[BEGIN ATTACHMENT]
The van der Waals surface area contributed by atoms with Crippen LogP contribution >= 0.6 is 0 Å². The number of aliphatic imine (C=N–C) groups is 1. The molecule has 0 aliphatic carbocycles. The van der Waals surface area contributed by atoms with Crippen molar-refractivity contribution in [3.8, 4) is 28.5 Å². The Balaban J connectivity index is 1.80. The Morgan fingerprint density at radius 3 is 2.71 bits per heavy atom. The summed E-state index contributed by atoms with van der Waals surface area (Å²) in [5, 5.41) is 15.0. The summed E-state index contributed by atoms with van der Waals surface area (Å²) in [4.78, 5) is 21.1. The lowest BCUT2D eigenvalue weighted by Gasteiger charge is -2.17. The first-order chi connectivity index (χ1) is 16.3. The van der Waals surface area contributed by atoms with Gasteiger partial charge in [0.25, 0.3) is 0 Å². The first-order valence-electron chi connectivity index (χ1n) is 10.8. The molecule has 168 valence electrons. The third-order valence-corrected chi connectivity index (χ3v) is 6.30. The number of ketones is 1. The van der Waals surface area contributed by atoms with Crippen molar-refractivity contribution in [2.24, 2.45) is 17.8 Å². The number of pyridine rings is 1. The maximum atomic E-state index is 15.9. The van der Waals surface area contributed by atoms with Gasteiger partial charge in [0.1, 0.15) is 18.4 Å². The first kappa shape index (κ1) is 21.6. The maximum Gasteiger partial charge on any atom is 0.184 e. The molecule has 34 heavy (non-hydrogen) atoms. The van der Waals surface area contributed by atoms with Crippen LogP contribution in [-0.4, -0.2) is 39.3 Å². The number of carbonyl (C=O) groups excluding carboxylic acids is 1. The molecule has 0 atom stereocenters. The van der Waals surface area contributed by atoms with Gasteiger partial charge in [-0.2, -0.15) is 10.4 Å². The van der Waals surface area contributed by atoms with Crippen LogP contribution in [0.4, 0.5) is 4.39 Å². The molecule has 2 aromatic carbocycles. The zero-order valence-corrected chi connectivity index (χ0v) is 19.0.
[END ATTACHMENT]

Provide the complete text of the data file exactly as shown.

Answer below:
The van der Waals surface area contributed by atoms with Crippen LogP contribution >= 0.6 is 0 Å². The number of aliphatic imine (C=N–C) groups is 1. The molecule has 0 aliphatic carbocycles. The van der Waals surface area contributed by atoms with Crippen molar-refractivity contribution in [3.8, 4) is 28.5 Å². The Balaban J connectivity index is 1.80. The Morgan fingerprint density at radius 3 is 2.71 bits per heavy atom. The summed E-state index contributed by atoms with van der Waals surface area (Å²) in [5, 5.41) is 15.0. The summed E-state index contributed by atoms with van der Waals surface area (Å²) in [4.78, 5) is 21.1. The lowest BCUT2D eigenvalue weighted by Gasteiger charge is -2.17. The first-order chi connectivity index (χ1) is 16.3. The van der Waals surface area contributed by atoms with Gasteiger partial charge in [0.25, 0.3) is 0 Å². The first-order valence-electron chi connectivity index (χ1n) is 10.8. The molecule has 168 valence electrons. The third-order valence-corrected chi connectivity index (χ3v) is 6.30. The number of ketones is 1. The van der Waals surface area contributed by atoms with Crippen molar-refractivity contribution in [2.24, 2.45) is 17.8 Å². The number of pyridine rings is 1. The maximum atomic E-state index is 15.9. The van der Waals surface area contributed by atoms with Gasteiger partial charge in [0.1, 0.15) is 18.4 Å². The first kappa shape index (κ1) is 21.6. The maximum Gasteiger partial charge on any atom is 0.184 e. The molecule has 34 heavy (non-hydrogen) atoms. The van der Waals surface area contributed by atoms with Crippen LogP contribution in [-0.4, -0.2) is 39.3 Å². The number of carbonyl (C=O) groups excluding carboxylic acids is 1. The molecule has 0 atom stereocenters. The van der Waals surface area contributed by atoms with Gasteiger partial charge in [-0.2, -0.15) is 10.4 Å². The van der Waals surface area contributed by atoms with Crippen LogP contribution in [0.4, 0.5) is 4.39 Å². The molecule has 2 aromatic carbocycles. The zero-order valence-corrected chi connectivity index (χ0v) is 19.0.